Price is what you pay, value is what you get, is the legendary advice of investor Warren Buffett. His partner in wealth-creation, Charlie Munger, said pretty much the same thing in a different way: You must value the business in order to value the stock.
Now one way of looking for value before you pay a price for it is to simply identify it before it becomes a public stock. Which means spotting a company well before its founders take a walk down Dalal Street with an initial public offer (IPO).
The endeavour of Forbes India
’s annual ‘Hidden Gems’ exercise is to do exactly that—to find unlisted companies with quality management, a competitive advantage, sound financial backing (of venture capital or private equity), and prospects for sustained growth.
The collection of eight such unlisted companies put together by a Forbes India team—with Senior Correspondent Varsha Meghani anchoring the project—is a diverse one. Not all of them will opt for an IPO, but they will at some stage have to decide the next step and ways to fund growth.
Staying privately-owned has its own advantages. Or even delisting and then opting for private equity to fuel further growth. That’s the route Manjushree Technopack
, a plastic packaging company, took. The firm went public in 1995, then followed on with a public issue in 2008 before delisting in 2015. By raising money at regular intervals, founder Vimal Kedia has been able to expand to most parts of the country.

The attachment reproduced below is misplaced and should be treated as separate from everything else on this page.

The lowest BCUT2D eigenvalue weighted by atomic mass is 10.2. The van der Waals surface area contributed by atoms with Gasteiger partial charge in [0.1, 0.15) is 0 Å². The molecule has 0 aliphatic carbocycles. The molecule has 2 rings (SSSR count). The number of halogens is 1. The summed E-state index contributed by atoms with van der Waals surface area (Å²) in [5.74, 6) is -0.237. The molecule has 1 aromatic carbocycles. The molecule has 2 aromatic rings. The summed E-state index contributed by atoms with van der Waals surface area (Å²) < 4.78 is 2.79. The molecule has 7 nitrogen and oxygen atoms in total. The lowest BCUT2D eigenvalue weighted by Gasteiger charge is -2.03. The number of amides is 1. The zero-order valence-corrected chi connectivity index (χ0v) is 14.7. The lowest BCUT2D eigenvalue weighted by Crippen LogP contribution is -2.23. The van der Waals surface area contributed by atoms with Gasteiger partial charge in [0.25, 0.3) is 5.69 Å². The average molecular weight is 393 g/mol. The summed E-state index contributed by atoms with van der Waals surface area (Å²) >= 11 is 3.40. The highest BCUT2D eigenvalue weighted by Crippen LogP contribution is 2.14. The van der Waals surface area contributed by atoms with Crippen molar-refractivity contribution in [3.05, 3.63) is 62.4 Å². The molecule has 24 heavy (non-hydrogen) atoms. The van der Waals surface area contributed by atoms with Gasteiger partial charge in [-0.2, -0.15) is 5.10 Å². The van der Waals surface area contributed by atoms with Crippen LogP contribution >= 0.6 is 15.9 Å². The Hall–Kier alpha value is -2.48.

Manjushree is an outlier, in that many of the Hidden Gems are eyeing the more conventional route (from PE to IPO). We looked out for companies that could turn in a decent return on capital on a sustained basis, that don’t guzzle capital, and those that have mind space and, with it, market share. Above all, these businesses are not attempting rocket science which, from an investor point of view, works just fine. Buffett stays away from the tech sector because he doesn’t understand its business models. That may mean that he missed out on a Google or an Amazon (Apple is a rare tech pick) but don’t forget he raked it in by holding onto stocks like Coca-Cola and Gillette. “I want a simple business, easy to understand, great economics, honest and able management…” is how Buffett once put it.
Our cover story is about a potential gem—that’s less hidden after SoftBank led an investment of $238 million (₹1,630 crore) into it—in a new-age digital business. Etechaces, the holding company that operates PolicyBazaar and PaisaBazaar, is now—in old-economy lingo—forward-integrating from the insurance and loans business. As co-founder Yashish Dahiya tells Tech Editor Harichandan Arakali, the logical next step after selling health insurance is to generate demand for health care itself, which in turn will serve as a catalyst to sell more health insurance. Turn to page 22 for Arakali’s in-depth analysis on why and how DocPrime (which is what the health care venture has been christened) fits in with the flagship business.
Staying with online businesses, MakeMyTrip
(MMT) has emerged as India’s largest online travel aggregator. But, to ask a fair question, where’s the pay dirt? The founders are in no hurry to show profits, preferring to reinvest in growing the business. Yes, as Senior Assistant Editor Rajiv Singh points out, MMT’s strategy has its similarities with a certain American etailer. Go to page 32 for more.
Editor, Forbes India